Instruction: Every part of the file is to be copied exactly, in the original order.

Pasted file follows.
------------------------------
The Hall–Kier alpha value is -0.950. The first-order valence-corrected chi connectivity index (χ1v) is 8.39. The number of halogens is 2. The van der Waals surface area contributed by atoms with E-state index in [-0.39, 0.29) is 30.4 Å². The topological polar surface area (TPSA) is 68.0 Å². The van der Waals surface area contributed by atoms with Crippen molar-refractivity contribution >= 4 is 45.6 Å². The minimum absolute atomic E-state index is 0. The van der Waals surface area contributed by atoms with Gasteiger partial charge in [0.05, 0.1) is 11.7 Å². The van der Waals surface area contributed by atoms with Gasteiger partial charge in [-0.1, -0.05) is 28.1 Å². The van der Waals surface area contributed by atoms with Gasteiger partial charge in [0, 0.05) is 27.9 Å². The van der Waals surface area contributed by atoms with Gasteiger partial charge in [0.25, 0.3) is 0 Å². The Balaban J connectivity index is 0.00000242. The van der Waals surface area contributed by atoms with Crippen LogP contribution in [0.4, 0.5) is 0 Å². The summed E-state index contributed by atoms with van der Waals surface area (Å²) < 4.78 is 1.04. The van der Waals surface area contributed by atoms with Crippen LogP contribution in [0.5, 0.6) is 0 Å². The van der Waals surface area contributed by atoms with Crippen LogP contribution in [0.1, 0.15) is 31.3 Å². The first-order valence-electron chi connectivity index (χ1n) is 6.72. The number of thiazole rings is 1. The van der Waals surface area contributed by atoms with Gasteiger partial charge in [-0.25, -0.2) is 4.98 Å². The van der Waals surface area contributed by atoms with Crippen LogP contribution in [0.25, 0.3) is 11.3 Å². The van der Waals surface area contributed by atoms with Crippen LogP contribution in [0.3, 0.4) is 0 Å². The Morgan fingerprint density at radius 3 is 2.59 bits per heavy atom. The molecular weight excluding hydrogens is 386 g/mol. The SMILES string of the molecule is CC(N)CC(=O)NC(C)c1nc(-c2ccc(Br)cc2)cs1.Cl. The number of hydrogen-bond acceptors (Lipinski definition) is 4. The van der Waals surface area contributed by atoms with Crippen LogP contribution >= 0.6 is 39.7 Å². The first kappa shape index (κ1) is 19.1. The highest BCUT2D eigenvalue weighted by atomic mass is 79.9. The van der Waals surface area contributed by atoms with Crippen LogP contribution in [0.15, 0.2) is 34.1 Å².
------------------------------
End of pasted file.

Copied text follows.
The Hall–Kier alpha value is -0.950. The first-order valence-corrected chi connectivity index (χ1v) is 8.39. The number of halogens is 2. The van der Waals surface area contributed by atoms with E-state index in [-0.39, 0.29) is 30.4 Å². The topological polar surface area (TPSA) is 68.0 Å². The van der Waals surface area contributed by atoms with Crippen molar-refractivity contribution >= 4 is 45.6 Å². The minimum absolute atomic E-state index is 0. The van der Waals surface area contributed by atoms with Gasteiger partial charge in [0.05, 0.1) is 11.7 Å². The van der Waals surface area contributed by atoms with Gasteiger partial charge in [-0.1, -0.05) is 28.1 Å². The van der Waals surface area contributed by atoms with Gasteiger partial charge in [0, 0.05) is 27.9 Å². The van der Waals surface area contributed by atoms with Gasteiger partial charge in [0.25, 0.3) is 0 Å². The Balaban J connectivity index is 0.00000242. The van der Waals surface area contributed by atoms with Crippen LogP contribution in [0.4, 0.5) is 0 Å². The summed E-state index contributed by atoms with van der Waals surface area (Å²) < 4.78 is 1.04. The van der Waals surface area contributed by atoms with Crippen LogP contribution in [0.5, 0.6) is 0 Å². The van der Waals surface area contributed by atoms with Crippen LogP contribution in [0.1, 0.15) is 31.3 Å². The first-order valence-electron chi connectivity index (χ1n) is 6.72. The number of thiazole rings is 1. The van der Waals surface area contributed by atoms with Gasteiger partial charge in [-0.25, -0.2) is 4.98 Å². The van der Waals surface area contributed by atoms with Crippen LogP contribution in [0.25, 0.3) is 11.3 Å². The van der Waals surface area contributed by atoms with Crippen LogP contribution in [0.3, 0.4) is 0 Å². The Morgan fingerprint density at radius 3 is 2.59 bits per heavy atom. The molecular weight excluding hydrogens is 386 g/mol. The SMILES string of the molecule is CC(N)CC(=O)NC(C)c1nc(-c2ccc(Br)cc2)cs1.Cl. The number of hydrogen-bond acceptors (Lipinski definition) is 4. The van der Waals surface area contributed by atoms with Crippen LogP contribution >= 0.6 is 39.7 Å². The first kappa shape index (κ1) is 19.1. The highest BCUT2D eigenvalue weighted by atomic mass is 79.9. The van der Waals surface area contributed by atoms with Crippen LogP contribution in [0.15, 0.2) is 34.1 Å².